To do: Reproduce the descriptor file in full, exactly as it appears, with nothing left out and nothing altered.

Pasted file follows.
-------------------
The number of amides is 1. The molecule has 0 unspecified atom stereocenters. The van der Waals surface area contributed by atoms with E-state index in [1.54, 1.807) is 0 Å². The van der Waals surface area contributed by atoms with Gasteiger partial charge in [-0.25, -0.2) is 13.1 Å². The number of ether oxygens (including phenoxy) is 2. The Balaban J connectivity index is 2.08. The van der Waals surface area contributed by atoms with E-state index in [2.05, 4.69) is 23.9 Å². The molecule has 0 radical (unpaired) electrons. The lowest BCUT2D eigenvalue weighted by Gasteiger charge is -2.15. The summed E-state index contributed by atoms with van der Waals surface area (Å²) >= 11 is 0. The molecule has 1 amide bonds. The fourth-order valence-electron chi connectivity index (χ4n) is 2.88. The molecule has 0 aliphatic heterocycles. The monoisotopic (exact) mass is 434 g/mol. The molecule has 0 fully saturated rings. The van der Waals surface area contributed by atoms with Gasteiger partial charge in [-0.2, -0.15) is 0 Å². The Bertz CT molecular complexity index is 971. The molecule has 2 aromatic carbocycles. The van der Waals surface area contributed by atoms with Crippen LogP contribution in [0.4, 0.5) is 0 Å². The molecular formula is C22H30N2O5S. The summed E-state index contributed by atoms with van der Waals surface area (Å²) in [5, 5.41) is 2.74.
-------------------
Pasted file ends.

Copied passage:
The number of amides is 1. The molecule has 0 unspecified atom stereocenters. The van der Waals surface area contributed by atoms with E-state index in [1.54, 1.807) is 0 Å². The van der Waals surface area contributed by atoms with Gasteiger partial charge in [-0.25, -0.2) is 13.1 Å². The number of ether oxygens (including phenoxy) is 2. The Balaban J connectivity index is 2.08. The van der Waals surface area contributed by atoms with E-state index in [2.05, 4.69) is 23.9 Å². The molecule has 0 radical (unpaired) electrons. The lowest BCUT2D eigenvalue weighted by Gasteiger charge is -2.15. The summed E-state index contributed by atoms with van der Waals surface area (Å²) >= 11 is 0. The molecule has 1 amide bonds. The fourth-order valence-electron chi connectivity index (χ4n) is 2.88. The molecule has 0 aliphatic heterocycles. The monoisotopic (exact) mass is 434 g/mol. The molecule has 0 fully saturated rings. The van der Waals surface area contributed by atoms with Gasteiger partial charge in [-0.2, -0.15) is 0 Å². The Bertz CT molecular complexity index is 971. The molecule has 2 aromatic carbocycles. The van der Waals surface area contributed by atoms with Crippen LogP contribution in [0.4, 0.5) is 0 Å². The molecular formula is C22H30N2O5S. The summed E-state index contributed by atoms with van der Waals surface area (Å²) in [5, 5.41) is 2.74.